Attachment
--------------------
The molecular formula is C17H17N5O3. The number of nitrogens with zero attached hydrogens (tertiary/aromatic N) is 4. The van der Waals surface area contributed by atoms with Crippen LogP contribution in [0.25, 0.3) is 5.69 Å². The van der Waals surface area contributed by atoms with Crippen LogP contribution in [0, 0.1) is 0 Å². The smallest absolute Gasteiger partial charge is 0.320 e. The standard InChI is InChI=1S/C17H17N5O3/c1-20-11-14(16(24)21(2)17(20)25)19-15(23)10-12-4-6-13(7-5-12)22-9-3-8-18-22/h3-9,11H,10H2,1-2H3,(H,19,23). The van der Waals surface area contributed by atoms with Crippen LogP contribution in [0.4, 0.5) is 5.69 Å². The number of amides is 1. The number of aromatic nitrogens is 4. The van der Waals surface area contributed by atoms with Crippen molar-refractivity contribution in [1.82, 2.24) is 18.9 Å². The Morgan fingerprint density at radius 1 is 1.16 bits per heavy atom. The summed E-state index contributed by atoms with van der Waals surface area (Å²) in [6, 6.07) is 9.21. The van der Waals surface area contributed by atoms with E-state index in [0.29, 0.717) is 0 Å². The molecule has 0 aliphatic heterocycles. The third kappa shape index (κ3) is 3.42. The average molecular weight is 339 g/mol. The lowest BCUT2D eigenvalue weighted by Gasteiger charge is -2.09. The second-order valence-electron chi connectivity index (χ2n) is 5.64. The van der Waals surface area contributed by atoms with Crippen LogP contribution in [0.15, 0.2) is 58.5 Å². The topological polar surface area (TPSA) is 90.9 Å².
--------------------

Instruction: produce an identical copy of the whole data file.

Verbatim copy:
The molecular formula is C17H17N5O3. The number of nitrogens with zero attached hydrogens (tertiary/aromatic N) is 4. The van der Waals surface area contributed by atoms with Crippen LogP contribution in [0.25, 0.3) is 5.69 Å². The van der Waals surface area contributed by atoms with Crippen LogP contribution in [0, 0.1) is 0 Å². The smallest absolute Gasteiger partial charge is 0.320 e. The standard InChI is InChI=1S/C17H17N5O3/c1-20-11-14(16(24)21(2)17(20)25)19-15(23)10-12-4-6-13(7-5-12)22-9-3-8-18-22/h3-9,11H,10H2,1-2H3,(H,19,23). The van der Waals surface area contributed by atoms with Crippen LogP contribution in [0.4, 0.5) is 5.69 Å². The number of amides is 1. The number of aromatic nitrogens is 4. The van der Waals surface area contributed by atoms with Crippen molar-refractivity contribution in [1.82, 2.24) is 18.9 Å². The Morgan fingerprint density at radius 1 is 1.16 bits per heavy atom. The summed E-state index contributed by atoms with van der Waals surface area (Å²) in [6, 6.07) is 9.21. The van der Waals surface area contributed by atoms with E-state index in [0.29, 0.717) is 0 Å². The molecule has 0 aliphatic heterocycles. The third kappa shape index (κ3) is 3.42. The average molecular weight is 339 g/mol. The lowest BCUT2D eigenvalue weighted by Gasteiger charge is -2.09. The second-order valence-electron chi connectivity index (χ2n) is 5.64. The van der Waals surface area contributed by atoms with Crippen LogP contribution in [0.15, 0.2) is 58.5 Å². The topological polar surface area (TPSA) is 90.9 Å².